July 11, 2012 | by Lisa Mattson
Prior to installing the new solar arrays behind the winery in 2012, Jordan Winery in Healdsburg chose to focus our efforts on a six-year program to reduce our energy consumption to the lowest possible level before becoming a solar powered winery. I felt strongly about reducing our energy use before converting to solar power. In the rush to get off the grid, many businesses have been ‘solarizing’ their inefficiencies—using the sun to power their overconsumption of energy. We too were tempted by the rebates and the desire to make our imprint on the Earth as small as possible, as fast as possible. But I’m glad we waited. Reduce use first: that’s been our guiding principle.
In this video, I discuss our long road to energy efficiency and the finale to all our reduction efforts: an American-made solar system—quite uncommon in this country due to the higher cost of U.S.-manufactured products. We hope that is going to change very soon. The array was projected to handle 75% of the winery’s electricity needs, but initial reports on the amount of solar power we are generating, even during the busy bottling season, indicate it could produce more than 90%. You can see the environmental impact of our solar use in real time.
Becoming a Solar Powered Winery
This journey started in 2006 with a comprehensive audit of the winery’s energy use–from facilities to the vineyards. Much has changed with technology since the construction of the Jordan chateau in the 1970s, so lots of equipment had to be adapted to the 21st century. From 2007 to 2011, we installed “cool roofs”, new refrigeration units, new warehouse doors, pre-insulated piping systems, PowerShaver USES® technology, LED lighting and also enrolled in PG&E ClimateSmart™ to reach its initial electricity-reduction goals. The winery’s electrical demand decreased by 25% due to this aggressive action program, and energy use was certified carbon neutral in 2009 through the purchase of Renewable Energy Credits (RECs).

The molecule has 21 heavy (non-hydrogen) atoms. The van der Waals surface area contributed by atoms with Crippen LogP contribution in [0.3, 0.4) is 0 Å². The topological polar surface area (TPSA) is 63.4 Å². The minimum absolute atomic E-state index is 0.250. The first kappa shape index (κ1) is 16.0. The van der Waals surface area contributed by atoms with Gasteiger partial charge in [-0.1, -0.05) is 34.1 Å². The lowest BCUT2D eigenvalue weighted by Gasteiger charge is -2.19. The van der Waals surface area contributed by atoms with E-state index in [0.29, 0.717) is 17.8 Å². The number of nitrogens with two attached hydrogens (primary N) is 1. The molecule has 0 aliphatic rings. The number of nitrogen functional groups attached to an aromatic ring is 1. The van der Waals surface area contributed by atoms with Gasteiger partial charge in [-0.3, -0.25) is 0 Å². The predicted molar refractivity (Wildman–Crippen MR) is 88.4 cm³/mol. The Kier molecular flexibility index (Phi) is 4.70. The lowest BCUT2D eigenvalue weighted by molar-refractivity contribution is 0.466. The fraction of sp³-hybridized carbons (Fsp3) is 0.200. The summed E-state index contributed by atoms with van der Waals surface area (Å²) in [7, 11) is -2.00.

A federal grant in lieu of tax credit (which expires in 2012) helped offset nearly one-third of the cost of Jordan’s 454-Kilowatt (kW) solar system. I was able to secure American-made solar panels for a price comparable to Chinese-made panels, which were priced around 20% less in 2011 when we started the project. Jordan’s solar panels were made by Sharp in Tennessee, its DECK Monitoring system was manufactured in Oregon and Solectria inverters made in Massachusetts. China’s solar companies hold more than 60 percent of the global market, and we really wanted to be able to support the American economy. (According to The New York Times, the United States announced in May 2012 that antidumping tariffs would be levied on solar panels from China to help level the competitive playing field with American producers.) This trade dispute with China over solar panel manufacturing continues to be a hot topic.
Installed by Stellar Energy, Jordan’s solar system was built on a hillside behind the winery to maximize the southern exposure sunshine and preserve the traditional, elegant look of the winery chateau buildings.
California’s bountiful sunshine has nurtured our grapevines for 40 years, and this harvest, we’ll use that same sunlight to power all of our crush equipment for the 2012 vintage. American solar helping us make American wines–it’s a rewarding way to commemorate our 40th anniversary.